On July 28 it was reported that engineers were making a survey of the route between Elkton and Chesapeake City and securing any needed right of ways over private properties. The company and contractor intend to run the track on the east side of the public road going in the direction of Chesapeake City. In narrow sections of the road, the company might need to purchase land from property owners. The railway would cross three bridges between Elkton and Chesapeake City, not including the canal. In addition, the company assured citizens that horses travelling on the public road would “easily become accustomed” to the noise of the railway cars.
In August, the county granted the company the privilege of using the public roads for the railway. Company representative Ambrose Higgins promised the county commissioners that the company would spare no effort to have the section of railway between Elkton and Chesapeake City finished by early fall. A power house would be located at Perch Creek, and new bridges would be built over Back Creek and at Waterford, where carriages and wagons must ford the water.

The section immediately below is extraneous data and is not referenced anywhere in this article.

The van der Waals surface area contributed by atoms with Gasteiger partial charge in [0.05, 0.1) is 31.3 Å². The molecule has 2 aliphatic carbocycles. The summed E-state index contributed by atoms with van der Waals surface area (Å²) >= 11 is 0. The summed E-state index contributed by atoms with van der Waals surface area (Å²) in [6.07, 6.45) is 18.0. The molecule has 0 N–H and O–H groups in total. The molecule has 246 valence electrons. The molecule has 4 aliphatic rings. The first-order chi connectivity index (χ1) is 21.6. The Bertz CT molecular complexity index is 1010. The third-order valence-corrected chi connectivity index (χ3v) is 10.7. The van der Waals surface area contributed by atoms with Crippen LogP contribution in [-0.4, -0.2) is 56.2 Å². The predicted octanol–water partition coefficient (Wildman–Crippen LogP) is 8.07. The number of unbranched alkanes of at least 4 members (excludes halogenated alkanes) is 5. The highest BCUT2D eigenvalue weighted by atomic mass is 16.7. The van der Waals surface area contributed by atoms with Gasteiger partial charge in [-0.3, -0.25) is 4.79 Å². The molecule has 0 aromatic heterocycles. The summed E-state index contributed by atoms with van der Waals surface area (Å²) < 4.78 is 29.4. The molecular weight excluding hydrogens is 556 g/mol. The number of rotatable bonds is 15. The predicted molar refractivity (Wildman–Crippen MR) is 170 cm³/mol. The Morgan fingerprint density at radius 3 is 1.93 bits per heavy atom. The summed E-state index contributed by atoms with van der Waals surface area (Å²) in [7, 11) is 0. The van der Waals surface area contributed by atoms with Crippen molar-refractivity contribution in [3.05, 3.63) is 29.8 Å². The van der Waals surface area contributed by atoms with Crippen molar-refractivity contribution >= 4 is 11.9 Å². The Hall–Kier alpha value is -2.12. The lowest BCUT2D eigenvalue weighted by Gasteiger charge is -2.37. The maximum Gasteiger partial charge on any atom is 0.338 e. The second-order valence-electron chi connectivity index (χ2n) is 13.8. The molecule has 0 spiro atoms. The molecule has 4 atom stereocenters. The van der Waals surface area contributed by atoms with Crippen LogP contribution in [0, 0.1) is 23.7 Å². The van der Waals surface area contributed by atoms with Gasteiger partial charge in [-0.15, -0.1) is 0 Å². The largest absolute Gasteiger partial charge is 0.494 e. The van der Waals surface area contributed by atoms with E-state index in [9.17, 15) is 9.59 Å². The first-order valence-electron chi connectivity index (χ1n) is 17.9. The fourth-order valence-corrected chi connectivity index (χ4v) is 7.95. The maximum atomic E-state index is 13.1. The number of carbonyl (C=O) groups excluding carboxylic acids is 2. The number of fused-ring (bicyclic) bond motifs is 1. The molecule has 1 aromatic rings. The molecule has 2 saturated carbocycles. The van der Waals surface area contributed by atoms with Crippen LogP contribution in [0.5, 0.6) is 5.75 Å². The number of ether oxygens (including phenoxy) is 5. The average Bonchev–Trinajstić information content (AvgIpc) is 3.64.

In October, the Elkton Town Council granted the railway company the right to construct a single track and overhead wires on the streets of the town. The proposed route would be Bridge Street, from the iron bridge to East High Street to Lort Lane, south to Main Street, along Main Street to Bridge Street and along Singerly Avenue from High Street to the P. W. & B Railroad. Overhead wire would be supported by wooden poles 23 feet high. The town council stipulated that the railway must be constructed by September 1, 1901 or the agreement would be null and void. Work would begin in a few weeks.